Pearson's Correlation Statistic is used to evaluate the strength and direction of the linear relationship between two variables.
Correlation means that as one variable increases, another variable tends to either increase or decrease.
Continuing with the weight loss example in my previous tutorials, suppose that the dependent variable is weight loss but this time the independent variable is measured on a continuous measurement scale, such as the level of adherence to the diet. Imagine there was a valid and reliable instrument to quantify the level of adherence to the diet and that the adherence score was measured on a continuous measurement scale, such as a number between 0 (complete lack of adherence) to 100 (perfect adherence).
You might expect to see that better adherence to the diet plan tends to be correlated with greater weight loss and worse adherence to the diet tends to be correlated with less weight loss.
The mathematical calculations are performed by software like SPSS. The software will produce a p-value (probability value). By convention, if p is < 0.05, the sample results provide strong evidence that there is a statistically significant correlation between adherence to the diet and amount of weight lost.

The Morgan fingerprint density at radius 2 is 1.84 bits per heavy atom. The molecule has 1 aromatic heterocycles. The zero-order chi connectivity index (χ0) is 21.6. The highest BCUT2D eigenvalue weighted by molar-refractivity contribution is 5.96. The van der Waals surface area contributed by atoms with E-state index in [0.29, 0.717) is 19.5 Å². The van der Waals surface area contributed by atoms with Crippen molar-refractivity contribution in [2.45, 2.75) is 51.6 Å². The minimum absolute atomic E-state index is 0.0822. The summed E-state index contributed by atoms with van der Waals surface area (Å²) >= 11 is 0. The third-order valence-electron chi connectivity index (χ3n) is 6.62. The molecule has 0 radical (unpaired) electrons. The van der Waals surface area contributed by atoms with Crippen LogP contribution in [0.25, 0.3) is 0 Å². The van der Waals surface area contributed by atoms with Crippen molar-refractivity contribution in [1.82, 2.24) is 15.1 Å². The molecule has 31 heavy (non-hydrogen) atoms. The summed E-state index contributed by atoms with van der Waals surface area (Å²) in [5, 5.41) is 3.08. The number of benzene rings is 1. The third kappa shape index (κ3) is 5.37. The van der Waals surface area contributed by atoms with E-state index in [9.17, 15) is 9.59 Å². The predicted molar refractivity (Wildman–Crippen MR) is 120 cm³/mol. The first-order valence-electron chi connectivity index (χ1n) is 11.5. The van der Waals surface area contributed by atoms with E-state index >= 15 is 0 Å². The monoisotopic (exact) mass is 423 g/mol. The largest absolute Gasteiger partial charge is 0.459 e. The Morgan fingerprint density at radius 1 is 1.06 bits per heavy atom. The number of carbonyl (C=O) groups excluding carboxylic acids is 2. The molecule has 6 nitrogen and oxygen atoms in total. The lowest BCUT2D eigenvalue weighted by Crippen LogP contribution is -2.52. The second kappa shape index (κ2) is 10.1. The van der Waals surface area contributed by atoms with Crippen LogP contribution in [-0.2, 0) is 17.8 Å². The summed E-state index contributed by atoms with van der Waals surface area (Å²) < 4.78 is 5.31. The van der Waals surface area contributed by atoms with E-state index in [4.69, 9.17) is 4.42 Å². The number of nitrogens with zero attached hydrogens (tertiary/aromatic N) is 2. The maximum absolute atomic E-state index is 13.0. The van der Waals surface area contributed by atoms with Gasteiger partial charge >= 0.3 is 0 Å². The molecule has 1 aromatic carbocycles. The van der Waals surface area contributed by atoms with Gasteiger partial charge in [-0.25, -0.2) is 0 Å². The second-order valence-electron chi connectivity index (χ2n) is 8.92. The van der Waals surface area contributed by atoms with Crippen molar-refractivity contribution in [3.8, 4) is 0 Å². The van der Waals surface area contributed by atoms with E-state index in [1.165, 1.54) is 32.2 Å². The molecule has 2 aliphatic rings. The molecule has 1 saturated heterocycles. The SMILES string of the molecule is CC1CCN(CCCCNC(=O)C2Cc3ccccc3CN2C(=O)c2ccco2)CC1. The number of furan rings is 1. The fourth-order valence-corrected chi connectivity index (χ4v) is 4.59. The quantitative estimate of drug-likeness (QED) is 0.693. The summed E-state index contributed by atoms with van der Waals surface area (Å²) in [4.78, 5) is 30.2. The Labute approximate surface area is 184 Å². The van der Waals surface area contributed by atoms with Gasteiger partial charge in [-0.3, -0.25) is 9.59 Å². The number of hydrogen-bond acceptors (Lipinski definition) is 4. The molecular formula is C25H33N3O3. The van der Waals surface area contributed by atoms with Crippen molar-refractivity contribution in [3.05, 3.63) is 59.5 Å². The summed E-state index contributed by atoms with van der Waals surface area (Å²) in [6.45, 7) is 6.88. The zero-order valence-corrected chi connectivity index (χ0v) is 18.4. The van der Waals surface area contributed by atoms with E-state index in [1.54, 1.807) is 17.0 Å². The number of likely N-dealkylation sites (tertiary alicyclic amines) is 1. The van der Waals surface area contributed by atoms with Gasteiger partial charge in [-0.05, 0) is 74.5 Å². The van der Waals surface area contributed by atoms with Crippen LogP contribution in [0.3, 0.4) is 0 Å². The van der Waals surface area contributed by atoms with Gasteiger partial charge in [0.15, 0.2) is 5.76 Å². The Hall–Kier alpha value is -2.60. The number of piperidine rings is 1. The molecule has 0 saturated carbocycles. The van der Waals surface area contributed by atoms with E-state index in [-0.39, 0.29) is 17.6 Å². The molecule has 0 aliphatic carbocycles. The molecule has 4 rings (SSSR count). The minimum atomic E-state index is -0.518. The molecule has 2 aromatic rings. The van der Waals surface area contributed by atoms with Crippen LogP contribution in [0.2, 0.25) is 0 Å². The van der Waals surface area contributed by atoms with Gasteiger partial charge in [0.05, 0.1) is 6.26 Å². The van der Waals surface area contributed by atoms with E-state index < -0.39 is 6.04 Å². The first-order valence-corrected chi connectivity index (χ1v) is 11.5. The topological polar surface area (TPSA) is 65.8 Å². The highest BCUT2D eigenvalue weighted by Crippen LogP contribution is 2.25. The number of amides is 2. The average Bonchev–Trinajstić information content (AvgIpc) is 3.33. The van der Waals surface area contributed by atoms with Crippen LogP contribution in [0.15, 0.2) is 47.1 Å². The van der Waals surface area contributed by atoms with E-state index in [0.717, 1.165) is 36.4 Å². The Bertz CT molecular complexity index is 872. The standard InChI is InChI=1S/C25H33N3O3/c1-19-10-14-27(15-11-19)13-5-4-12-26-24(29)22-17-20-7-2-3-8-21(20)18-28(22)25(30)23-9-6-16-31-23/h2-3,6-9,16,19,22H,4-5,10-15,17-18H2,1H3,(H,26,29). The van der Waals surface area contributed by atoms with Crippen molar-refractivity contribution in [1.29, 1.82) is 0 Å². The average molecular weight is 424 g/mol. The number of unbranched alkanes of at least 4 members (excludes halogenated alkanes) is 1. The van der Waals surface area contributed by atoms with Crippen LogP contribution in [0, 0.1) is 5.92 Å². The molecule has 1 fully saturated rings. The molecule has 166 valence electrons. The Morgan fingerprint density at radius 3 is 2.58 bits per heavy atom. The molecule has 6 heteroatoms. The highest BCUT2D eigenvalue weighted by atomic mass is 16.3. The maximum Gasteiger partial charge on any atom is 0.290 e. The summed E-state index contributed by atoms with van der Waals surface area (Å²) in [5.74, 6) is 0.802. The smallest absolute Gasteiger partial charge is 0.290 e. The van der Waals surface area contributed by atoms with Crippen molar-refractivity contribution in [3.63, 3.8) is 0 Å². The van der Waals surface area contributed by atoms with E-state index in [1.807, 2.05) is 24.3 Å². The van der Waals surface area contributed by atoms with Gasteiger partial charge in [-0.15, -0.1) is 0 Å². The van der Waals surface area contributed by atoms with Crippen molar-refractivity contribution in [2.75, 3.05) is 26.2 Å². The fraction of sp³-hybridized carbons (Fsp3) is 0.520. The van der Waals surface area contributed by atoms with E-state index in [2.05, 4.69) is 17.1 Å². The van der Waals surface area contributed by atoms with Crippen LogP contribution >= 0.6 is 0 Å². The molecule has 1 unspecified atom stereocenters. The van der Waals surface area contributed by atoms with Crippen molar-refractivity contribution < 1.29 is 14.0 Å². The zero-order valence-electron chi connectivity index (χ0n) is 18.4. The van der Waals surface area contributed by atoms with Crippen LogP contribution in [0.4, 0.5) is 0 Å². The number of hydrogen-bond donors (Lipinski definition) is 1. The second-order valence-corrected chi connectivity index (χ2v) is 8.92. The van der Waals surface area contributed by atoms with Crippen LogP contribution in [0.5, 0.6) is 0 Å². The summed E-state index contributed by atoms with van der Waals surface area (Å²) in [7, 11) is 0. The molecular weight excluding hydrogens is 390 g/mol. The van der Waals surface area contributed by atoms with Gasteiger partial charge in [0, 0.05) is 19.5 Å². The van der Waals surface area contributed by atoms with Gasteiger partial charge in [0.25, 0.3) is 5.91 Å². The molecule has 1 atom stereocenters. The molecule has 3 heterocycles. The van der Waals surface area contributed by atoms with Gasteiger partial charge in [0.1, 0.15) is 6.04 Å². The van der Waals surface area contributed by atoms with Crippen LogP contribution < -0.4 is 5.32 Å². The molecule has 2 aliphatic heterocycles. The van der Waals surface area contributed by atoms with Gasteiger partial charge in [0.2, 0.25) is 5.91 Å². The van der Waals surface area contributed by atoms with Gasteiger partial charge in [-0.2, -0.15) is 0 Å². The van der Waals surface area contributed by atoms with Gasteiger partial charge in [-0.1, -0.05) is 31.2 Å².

If the correlation is statistically significant, the Pearson's correlation statistic will tell you if the correlation is positive (as adherence increases, weight loss increases) or negative (as adherence increases, weight loss decreases. The Pearson's correlation statistic will also tell you how strongly the two variables are correlated with each other. Values near 0 indicate a weak correlation and values near -1 or +1 indicate a stronger correlation